You've heard of dog shows, but have you ever heard of cat shows? The first modern cat show was held in London in 1871. In the US, the Cat Fanciers' Association (CFA) was established in 1906 and has been organizing cat shows ever since. Every year, the largest cat show – the CFA-Iams Cat Championship – is held in Madison Square Garden, with 325 cats participating in the competition. To learn more about the basics of cat shows, keep reading!

Quirky Atmosphere

One thing you're sure to notice at a cat show is the quirky atmosphere. Cat owners decorate their cat's cages, and you'll hear a lof of shouting between cat owners. Also, don't be surprised if witness an occasional cat escape! So, even if you never plan on entering your cat in a compeition, they are still fun to attend and witness!

The Judging

Like dogs, cats are judged according to the standard features of their respective breeds. This means that judges keep in mind just exactly how the cat should look and behave according to that cat's breed.

Features include: the fur coat pattern and texture, head proportions, profile, teeth, eye size and color, neck, paws, and tail. The judges score each cat in a category based on how well it meets the standards for its breed. Each feature has a different point value. Unlike dog shows, some cat shows include a house breed category, meaning that your average cat can compete in a cat show.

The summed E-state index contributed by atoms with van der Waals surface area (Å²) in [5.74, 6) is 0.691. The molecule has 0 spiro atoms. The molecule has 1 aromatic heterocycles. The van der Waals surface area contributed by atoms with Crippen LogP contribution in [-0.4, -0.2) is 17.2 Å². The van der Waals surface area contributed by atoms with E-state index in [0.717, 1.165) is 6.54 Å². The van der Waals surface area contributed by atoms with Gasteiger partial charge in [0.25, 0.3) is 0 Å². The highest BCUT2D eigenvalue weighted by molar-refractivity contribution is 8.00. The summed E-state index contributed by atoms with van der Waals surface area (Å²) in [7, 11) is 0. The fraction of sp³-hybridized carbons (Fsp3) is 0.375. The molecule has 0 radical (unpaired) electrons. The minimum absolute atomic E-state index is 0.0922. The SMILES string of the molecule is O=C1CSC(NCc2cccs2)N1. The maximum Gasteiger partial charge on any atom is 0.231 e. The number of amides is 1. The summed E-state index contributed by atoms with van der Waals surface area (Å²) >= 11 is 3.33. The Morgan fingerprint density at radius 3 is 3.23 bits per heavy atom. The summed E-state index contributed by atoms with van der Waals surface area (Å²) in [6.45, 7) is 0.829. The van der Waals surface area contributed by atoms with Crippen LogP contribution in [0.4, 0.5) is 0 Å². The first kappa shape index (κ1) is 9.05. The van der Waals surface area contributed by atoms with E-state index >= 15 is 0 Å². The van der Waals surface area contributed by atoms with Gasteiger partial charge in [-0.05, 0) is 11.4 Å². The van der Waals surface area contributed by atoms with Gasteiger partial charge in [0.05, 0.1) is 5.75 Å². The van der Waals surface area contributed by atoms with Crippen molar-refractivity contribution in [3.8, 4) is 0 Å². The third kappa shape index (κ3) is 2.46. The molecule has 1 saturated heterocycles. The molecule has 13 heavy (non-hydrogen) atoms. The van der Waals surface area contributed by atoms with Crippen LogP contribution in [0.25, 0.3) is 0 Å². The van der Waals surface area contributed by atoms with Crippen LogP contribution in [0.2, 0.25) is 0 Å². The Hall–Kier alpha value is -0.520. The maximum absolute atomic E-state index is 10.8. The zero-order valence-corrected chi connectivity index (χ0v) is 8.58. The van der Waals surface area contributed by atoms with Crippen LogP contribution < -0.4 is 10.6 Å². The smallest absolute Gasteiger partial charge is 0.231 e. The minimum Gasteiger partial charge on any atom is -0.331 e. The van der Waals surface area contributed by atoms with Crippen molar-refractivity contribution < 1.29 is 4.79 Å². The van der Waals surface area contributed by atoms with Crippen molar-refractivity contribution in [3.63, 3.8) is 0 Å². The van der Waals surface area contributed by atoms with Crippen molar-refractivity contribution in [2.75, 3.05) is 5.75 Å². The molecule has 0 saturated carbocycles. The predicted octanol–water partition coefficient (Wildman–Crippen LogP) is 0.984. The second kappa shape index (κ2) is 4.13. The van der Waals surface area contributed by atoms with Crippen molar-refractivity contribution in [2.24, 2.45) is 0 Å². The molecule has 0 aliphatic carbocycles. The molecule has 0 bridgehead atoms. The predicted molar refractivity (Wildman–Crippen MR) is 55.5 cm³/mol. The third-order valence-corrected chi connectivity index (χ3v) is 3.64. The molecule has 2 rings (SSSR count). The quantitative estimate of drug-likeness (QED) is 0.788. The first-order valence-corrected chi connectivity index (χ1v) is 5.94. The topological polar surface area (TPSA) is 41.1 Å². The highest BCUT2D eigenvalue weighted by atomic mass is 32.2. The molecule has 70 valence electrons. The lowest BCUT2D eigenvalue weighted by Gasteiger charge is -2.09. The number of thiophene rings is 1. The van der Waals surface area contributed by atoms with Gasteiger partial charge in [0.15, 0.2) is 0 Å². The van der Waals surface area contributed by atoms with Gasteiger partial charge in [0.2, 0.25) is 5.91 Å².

Classes of Competition

Specialty shows included cats from a particular breen or color division. Otherwide, cats compete against each other in all-breed shows. Cats are assigned benched cages, which they wait in until the judge is ready for them.

The classes of competition are as follows:

  • Championship – Open to cats that are not spayed or neutered and are at least eight months old.
  • Premiership – Cats that are spayed or neutered but would otherwise qualify for the championship class.
  • Provisional – This class is for breeds that the CFA has not yet fully recognized for the championship category.
  • Kitten – Cats in this class are between four and eight months old.
  • Miscellaneous – Cats in this class are of breeds not yet recognized as a provisional. While they may show, they cannot compete for awards.
  • Veteran – Cats in this class are at least seven years old, though their owner may choose to enter them in other categories.
  • Household Pet – Any cat that is at least eight months of age, has not been declawed, but has been spayed or neutered can enter this class.


Starting with the open classes, judges award first place (blue), second place (red), and third place (yellow) to males and then to females in a class. The winner also typically receives a red, white, and blue winners ribbon; after six winner's ribbon in the open classification, it receives the title of champion, which then allows the cat to compete against other champions. Merit awards are given out for household pets, which aren't eligible for championships. Ribbons are also given for best of color, second best of color, best of breed, and second best of breed, and the best champion.


You may be stunned to learn about cat shows. They can get very competitive between cat owners, but are very fun to attend. So, if you ever have the chance to attend a cat show, we highly recommend it!

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